The Child-care system in Berlin is fantastic however one of the biggest issues we see in our ‘new Berliners’ arriving with young families is finding Kita placement. We would like to introduce two great new start-ups which are offering an interim solution to bridge this problem and/or provide an alternative.

Work’n’Kid: Co-working with Child-care 

Work’n’Kid understands the need to create a work-family balance; they offer a reliable child-care service on-site. They have a team of experienced childminders that take care of your child right next door to the coworking space and you have the chance to continue working at your own speed. In addition to your flexible desk and the existing infrastructure, they can provide you with plenty of networking opportunities with like-minded people from different backgrounds. Work’n’kid targets mainly parents of children from the age of 4 months to 3 years; however, if your children are older they are open to helping you find a solution. The costs can be reimbursed by your local Jugendamt, Work’n’Kid can assist you with the application for this.

Kids Circle: Childcare nearby & Online child-care

Kids Circle Nearby . Each group of children is looked after by accredited Kids-Coaches with extensive child-care experience. Activities span a wide range from playing, handicrafts or painting to dancing, reading, theatre and joint storytelling or music. The child-care is provided at 5 outdoor locations in Berlin and upon request at other locations too. Nearby takes place outdoors in all weather and only move to a child-friendly indoor location in case of heavy rain or thunderstorms. 

They offer you:

Online Childcare  Kids Circle offers exciting online child-care services for children from 4 years to 11 years. Up to 4 children meet in a video conference and are looked after by online-proven Kids-Coaches. The coaches encourage the children to participate and are also the contact person for questions. The children can see each other and talk and interact with each other. The video conferences last 60 minutes and follow-up care of 30 or 60 minutes can be conveniently booked online. The video conferences are hosted on the Norwegian provider Whereby for data protection reasons because parents do not have to enter any personal data. In addition, the operation is very user-friendly and easy to understand.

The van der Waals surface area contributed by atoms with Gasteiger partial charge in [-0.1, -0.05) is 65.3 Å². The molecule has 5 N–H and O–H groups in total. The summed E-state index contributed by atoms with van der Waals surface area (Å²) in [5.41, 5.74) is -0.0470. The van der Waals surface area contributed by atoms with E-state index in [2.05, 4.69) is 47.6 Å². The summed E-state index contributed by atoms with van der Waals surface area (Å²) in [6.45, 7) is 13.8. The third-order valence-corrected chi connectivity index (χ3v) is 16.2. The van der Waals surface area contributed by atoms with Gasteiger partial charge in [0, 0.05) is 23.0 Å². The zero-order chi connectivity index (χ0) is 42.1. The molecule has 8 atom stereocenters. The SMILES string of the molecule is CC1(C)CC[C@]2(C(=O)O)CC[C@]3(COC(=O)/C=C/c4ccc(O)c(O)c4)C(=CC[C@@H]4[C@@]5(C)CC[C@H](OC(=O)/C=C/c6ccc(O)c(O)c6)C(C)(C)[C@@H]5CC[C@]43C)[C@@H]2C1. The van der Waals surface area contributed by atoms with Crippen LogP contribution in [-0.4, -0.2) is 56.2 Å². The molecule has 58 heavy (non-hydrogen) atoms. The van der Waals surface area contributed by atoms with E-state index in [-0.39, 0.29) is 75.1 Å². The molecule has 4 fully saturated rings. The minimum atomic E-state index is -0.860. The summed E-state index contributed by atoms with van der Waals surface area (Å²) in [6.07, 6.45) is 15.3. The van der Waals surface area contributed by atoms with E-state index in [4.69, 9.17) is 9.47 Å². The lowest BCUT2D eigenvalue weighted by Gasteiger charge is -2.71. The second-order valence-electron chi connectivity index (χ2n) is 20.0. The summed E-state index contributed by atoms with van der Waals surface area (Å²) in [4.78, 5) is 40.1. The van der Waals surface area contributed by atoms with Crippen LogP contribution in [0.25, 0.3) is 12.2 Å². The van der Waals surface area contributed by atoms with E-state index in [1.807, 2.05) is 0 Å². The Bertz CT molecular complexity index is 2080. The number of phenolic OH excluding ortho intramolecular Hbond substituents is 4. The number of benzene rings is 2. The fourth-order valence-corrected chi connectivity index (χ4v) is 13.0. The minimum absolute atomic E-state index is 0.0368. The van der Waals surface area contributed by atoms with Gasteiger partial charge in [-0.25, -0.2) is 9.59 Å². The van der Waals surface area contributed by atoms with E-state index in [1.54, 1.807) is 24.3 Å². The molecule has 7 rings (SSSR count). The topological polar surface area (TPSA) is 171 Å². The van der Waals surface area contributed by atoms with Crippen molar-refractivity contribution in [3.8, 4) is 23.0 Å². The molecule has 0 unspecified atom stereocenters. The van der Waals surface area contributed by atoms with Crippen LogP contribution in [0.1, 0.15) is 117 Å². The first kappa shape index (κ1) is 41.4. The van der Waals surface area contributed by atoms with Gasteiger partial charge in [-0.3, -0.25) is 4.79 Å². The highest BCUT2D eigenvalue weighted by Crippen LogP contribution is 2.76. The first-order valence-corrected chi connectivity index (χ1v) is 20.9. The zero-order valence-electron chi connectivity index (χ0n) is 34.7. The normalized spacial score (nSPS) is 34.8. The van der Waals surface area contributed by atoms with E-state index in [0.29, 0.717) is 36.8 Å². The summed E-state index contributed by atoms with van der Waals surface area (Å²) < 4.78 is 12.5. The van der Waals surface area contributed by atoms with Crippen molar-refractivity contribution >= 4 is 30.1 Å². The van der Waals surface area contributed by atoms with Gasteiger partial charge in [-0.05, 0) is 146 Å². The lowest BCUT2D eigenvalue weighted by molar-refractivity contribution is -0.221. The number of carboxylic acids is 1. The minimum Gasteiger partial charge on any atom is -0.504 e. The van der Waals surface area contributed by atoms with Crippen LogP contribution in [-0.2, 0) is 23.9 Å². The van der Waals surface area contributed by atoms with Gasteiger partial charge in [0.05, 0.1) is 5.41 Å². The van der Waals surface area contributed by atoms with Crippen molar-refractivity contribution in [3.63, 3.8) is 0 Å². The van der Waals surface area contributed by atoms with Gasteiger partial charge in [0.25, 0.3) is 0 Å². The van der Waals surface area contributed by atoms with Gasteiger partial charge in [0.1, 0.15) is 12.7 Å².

Winter clothing for children (and adults) is taken very seriously in Germany, mainly because it can be very cold and people like to enjoy the outdoors in all weather. If you are coming from climates which have mild or no winters then this will be new to you. It’s time to get your family winter ready!

Berlin can get cold in winter with temperatures dropping well below freezing and if you are lucky there can even be snow on the ground for weeks at a time. However, all buildings are well heated and therefore especially for kindergarten and school children, the so-called ‘onion look’ otherwise known as layering is the best bet.

One piece snow suits (Schneeanzug) are a good investment for smaller children, they can dress normally underneath and pull this on when going outside and it is a good item for children to be able to put on themselves. For older children, from around 6 years old a pair of snow pants and a jacket are often more appropriate.

Tights (Strumpfhosen)- are for both boys and girls, they come in all kinds of colours and thickness. They are worn under trousers or dresses and for smaller children in KiTa children will wear them around in place of trousers when playing inside.